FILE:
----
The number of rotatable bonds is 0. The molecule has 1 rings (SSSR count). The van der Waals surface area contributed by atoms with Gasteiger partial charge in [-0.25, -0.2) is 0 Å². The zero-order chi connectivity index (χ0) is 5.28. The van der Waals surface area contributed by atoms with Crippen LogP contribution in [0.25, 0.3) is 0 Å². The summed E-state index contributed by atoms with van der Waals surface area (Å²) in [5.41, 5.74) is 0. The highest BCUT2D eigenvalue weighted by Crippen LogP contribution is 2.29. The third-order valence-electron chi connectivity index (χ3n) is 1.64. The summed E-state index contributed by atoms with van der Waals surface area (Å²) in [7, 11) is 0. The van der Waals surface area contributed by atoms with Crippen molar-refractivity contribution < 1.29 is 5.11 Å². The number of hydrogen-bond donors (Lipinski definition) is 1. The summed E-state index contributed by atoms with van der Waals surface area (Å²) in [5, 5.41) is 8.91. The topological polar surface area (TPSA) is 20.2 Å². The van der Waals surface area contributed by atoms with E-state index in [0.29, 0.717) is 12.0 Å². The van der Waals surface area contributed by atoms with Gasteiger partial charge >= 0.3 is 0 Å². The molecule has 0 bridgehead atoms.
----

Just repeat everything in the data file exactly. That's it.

The number of rotatable bonds is 0. The molecule has 1 rings (SSSR count). The van der Waals surface area contributed by atoms with Gasteiger partial charge in [-0.25, -0.2) is 0 Å². The zero-order chi connectivity index (χ0) is 5.28. The van der Waals surface area contributed by atoms with Crippen LogP contribution in [0.25, 0.3) is 0 Å². The summed E-state index contributed by atoms with van der Waals surface area (Å²) in [5.41, 5.74) is 0. The highest BCUT2D eigenvalue weighted by Crippen LogP contribution is 2.29. The third-order valence-electron chi connectivity index (χ3n) is 1.64. The summed E-state index contributed by atoms with van der Waals surface area (Å²) in [7, 11) is 0. The van der Waals surface area contributed by atoms with Crippen molar-refractivity contribution < 1.29 is 5.11 Å². The number of hydrogen-bond donors (Lipinski definition) is 1. The summed E-state index contributed by atoms with van der Waals surface area (Å²) in [5, 5.41) is 8.91. The topological polar surface area (TPSA) is 20.2 Å². The van der Waals surface area contributed by atoms with E-state index in [0.29, 0.717) is 12.0 Å². The van der Waals surface area contributed by atoms with Gasteiger partial charge >= 0.3 is 0 Å². The molecule has 0 bridgehead atoms.